Each of the joints 14--14 lies substantially on the surface of a true parabola, while struts 13--13 extend in a straight line between joints 14--14. The upper row of struts 13--13 all lie in the same plane and form rim 30 of the support matrix, as shown in FIG. 2, while the remainder of support matrix 12 extends downward therefrom in a parabolic configuration. The individual struts 13--13 are of varying length, depending upon their location in the support matrix.
In the embodiment shown, struts 13--13 are lengths of 11/2" galvanized pipe, since galvanized pipe offers relatively high strength at a low cost. Other materials, however, such as aluminum tubing, can be effectively used.
Stabilizing rim 30 are a plurality of guide wires 34 (shown in FIG. 2 but not FIG. 1) which run cross-ways of rim 30 from each joint 14 on the rim to an opposing joint on the opposite side of the rim. Hence, each joint 14 or rim 30 is connected by stiff wire, or small-diameter tubing, to an opposing joint on the rim. Guide wires 34 provide necessary support structure rigidity.
The structure of the joints 14--14 is shown more clearly in FIG. 6. The construction of each joint 14 will vary depending upon its location, and whether there is more than one support matrix provided. Each joint will include a full hub or collar element which is shown generally at 35, a triangular section securing element, shown generally at 42, and a standoff element 15. When two support matrixes are used a modified hub 36 is included at each joint. A full hub 35 is used wherever the struts forming either the first or second matrixes are joined. A modified hub 36 is used for attaching a standoff element 15 to a strut 13 intermediate of its ends.
Joint 14 shown in FIG. 6 is the joint structure shown as 38 in FIG. 4. It includes a tubular T shaped modified hub 36, having a cross member 36a which is secured to a single strut 13 in the first support structure, and a base member 36b, into which one end of standoff element 15 is inserted. The modified hub 36 is positioned intermediate of the strut 13 and is used both on the first and second support structures to permit subdivision of each structural support portion.
Midway along standoff element 15 in FIG. 6 is a full hub 35 which receives the ends of various numbers of struts 13, depending upon location, in a second support matrix. Hub 35 includes a central ring 35a, through the center of which standoff element 15 extends, and a plurality of fins 35b--35b which extend radially outward from central ring 35a and which receive the ends of struts 13.
Standoff element 15 in FIG. 6 is a rod-like strut which extends perpendicularly from modified hub 36 and through full hub 35 so that it hence extends perpendicularly from a plane which is tangent to an imaginary parabolic surface connecting each joint of the parabolic support matrix.
The length of standoff element 15 depends upon the number of parabolic support matrixes used. In the embodiment of FIG. 2, for instance, only one support matrix is shown, and the length of standoff element 15 is approximately 2 inches. In the embodiment of FIG. 4, standoff element 15 might be approximately 4 inches.
Located near the end of standoff element 15 is securing element 42, which holds one apex of several triangular reflecting sections 11--11 firmly in place. Positioning element 42 of FIG. 6 comprises two relatively thin members 44a, 44b of a flexible but stiff material, such as a stiff rubber or Teflon, which, when moved close together, hold the apexes of several triangular reflecting sections 11--11 in place to form the parabolic reflector 10. When stiff members 44 and 46 are held close enough together by plate 46 and by nut and washer arrangement 45, several triangular reflecting sections 11--11 may be held firmly in position, as shown in FIGS. 6 and 8. Members 44a and 44b are sufficiently flexible, however, to permit a slight movement of reflecting sections 11--11 to take up a certain amount of environmental stresses, particularly changes in temperature, without breakage.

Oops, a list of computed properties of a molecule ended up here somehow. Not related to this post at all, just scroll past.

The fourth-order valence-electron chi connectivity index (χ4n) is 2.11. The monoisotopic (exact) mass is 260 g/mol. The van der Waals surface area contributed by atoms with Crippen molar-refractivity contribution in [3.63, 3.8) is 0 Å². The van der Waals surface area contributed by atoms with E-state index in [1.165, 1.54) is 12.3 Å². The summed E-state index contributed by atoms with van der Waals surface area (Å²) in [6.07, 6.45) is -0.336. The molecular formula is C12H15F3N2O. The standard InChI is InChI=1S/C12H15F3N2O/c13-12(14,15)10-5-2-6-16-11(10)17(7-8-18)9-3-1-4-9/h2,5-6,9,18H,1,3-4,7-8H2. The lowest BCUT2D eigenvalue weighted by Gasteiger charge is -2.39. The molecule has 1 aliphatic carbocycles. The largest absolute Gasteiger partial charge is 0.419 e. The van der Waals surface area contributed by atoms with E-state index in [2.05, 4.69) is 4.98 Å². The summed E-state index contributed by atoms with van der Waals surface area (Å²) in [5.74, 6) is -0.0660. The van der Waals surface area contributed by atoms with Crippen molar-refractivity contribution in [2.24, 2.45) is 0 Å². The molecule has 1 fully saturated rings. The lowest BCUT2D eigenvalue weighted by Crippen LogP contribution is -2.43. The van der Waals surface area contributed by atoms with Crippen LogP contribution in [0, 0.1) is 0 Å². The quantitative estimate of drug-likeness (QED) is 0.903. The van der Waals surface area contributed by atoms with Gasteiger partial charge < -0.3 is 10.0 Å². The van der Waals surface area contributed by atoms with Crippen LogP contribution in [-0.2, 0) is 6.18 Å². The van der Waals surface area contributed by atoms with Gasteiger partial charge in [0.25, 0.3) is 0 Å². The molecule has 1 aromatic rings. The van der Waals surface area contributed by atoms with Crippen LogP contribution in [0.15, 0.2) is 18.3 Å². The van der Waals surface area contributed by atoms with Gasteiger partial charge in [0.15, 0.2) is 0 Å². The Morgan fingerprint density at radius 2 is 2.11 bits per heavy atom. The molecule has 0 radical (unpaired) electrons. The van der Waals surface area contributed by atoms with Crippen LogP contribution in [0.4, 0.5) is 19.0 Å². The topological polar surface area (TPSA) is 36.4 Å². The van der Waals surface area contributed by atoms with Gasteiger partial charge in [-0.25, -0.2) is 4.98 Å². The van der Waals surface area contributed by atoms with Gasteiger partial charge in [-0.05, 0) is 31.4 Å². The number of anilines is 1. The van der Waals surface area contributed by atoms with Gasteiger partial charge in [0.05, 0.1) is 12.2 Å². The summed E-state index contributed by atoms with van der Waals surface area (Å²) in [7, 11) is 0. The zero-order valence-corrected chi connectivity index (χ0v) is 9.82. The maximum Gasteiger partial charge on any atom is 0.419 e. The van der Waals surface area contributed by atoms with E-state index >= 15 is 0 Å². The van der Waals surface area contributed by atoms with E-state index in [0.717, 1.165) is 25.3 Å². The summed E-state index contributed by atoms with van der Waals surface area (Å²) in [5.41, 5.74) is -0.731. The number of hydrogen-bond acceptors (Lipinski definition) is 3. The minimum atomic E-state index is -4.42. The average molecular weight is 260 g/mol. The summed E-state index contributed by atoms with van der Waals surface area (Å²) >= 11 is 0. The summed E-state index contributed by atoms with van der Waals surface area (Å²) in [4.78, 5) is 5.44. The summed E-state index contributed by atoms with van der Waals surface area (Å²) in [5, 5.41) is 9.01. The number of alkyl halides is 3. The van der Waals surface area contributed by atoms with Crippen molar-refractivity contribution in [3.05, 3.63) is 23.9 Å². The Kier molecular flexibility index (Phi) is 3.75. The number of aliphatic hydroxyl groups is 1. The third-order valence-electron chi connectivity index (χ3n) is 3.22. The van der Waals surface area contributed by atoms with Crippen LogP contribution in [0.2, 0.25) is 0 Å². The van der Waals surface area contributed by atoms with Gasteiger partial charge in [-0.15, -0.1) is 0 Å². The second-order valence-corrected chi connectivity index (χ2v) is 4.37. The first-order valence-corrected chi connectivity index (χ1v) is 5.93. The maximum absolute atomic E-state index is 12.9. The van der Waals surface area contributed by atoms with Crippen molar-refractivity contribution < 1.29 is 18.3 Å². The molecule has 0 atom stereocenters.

At no time will securing element 42, and hence reflecting sections 11--11, come into contact with the parabolic support matrix 12, and hence, no stress will be placed on reflecting sections 11--11 by the parabolic reflector structure itself.
A further key structural advantage to securing element 42 is that it may be moved a ways longitudinally along standoff element 15, permitting individual focusing of each reflecting sections 11--11 onto boiler 16. In this manner, the parabolic reflector 10 may be tuned to maximum effectiveness.
Reflecting sections 11--11 may be comprised of a number of different materials, among them being glass and polished metal, such as aluminum. It has been found, however, that the conventional double-sided mirror, silvered on the backside, is the best when both cost and reflective quality are considered. The support structure of the present invention permits the use of this relatively inexpensive material.
The reflecting sections 11--11 may be plane, which is a relatively easy and inexpensive shape to manufacture, or they may be slightly curved. If reflecting sections 11--11 are curved, the total reflecting quality of the complete parabolic reflector 10 will be better than with plane reflecting sections, and the solar collector operation will improve. The National Aeronautics and Space Administration has developed a method of fabricating curved silvered glass which is suitable for use with the present invention. It is available on microfilm under the number NTIS-N75-32894/8ST in engineering libraries of several universities, under the title "Light Weight Reflector Assembly and Method." It should be understood, however, that the present invention is capable of functioning efficiently with plane reflecting sections.
In the embodiment shown in FIG. 2, the support matrix 12 is provided inside the reflector 10. This configuration has been found to reduce the amount of reflected sunlight to the boiler by approximately 15%, which is acceptable in view of the cost savings produced in construction of large parabolic reflectors by use of the support structures disclosed herein.